It is a unique institution within Higher Education the UK which draws on academic expertise to undertake ground-breaking research to improve agricultural practices and to inform policy. The extensive range of work undertaken covers teaching, research, enterprise and knowledge transfer which enables IBERS to play a valuable role in the global drive to tackle some of the world's most urgent challenges.
IBERS was established in April 2008 following the merger of the Institute of Grassland and Environmental Research (IGER),formerly part of the Biotechnology and Biological Sciences Research Council(BBSRC), with Aberystwyth University. IBERS receives strategic funding for research from the BBSRC, and benefits from financial support from the Welsh Government, DEFRA and the European Union. www.aber.ac.uk/en/ibers/
About Lancaster University
Lancaster University is ranked in the top 1% of Universities in the world and ranked 9th in the Times Higher World's top 100 universities under 50.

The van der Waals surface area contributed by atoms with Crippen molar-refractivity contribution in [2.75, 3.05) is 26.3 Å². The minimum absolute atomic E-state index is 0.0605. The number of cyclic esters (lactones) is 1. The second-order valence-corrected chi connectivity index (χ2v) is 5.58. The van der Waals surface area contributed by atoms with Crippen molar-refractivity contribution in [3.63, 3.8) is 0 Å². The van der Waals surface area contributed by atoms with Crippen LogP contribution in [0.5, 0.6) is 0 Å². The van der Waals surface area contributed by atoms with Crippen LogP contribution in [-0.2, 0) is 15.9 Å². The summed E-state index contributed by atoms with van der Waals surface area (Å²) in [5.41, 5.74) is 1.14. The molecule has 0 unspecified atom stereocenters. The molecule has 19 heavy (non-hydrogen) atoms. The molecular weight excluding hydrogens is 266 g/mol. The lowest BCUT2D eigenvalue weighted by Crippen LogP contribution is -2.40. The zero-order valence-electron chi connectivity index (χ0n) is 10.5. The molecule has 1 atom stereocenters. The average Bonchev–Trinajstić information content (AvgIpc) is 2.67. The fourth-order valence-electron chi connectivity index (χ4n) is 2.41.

Following the latest research assessment exercise over 90% of the research at Lancaster was found to be world leading or internationally significant with some key areas of research ranked top in the UK. Lancaster is a member of the N8 Group - a research partnership of the top 8 most research intensive universities in the North of England. www.lancs.ac.uk
About The University of Nottingham
The University of Nottingham has 42,000 students at award-winning campuses in the United Kingdom, China and Malaysia. It was 'one of the first to embrace a truly international approach to higher education', according to the Sunday Times University Guide 2013. It is also one of the most popular universities among graduate employers, one of the world's greenest universities, and winner of the Times Higher Education Award for 'Outstanding Contribution to Sustainable Development'. It is ranked in the UK's Top 10 and the World's Top 75 universities by the Shanghai Jiao Tong and the QS World Rankings.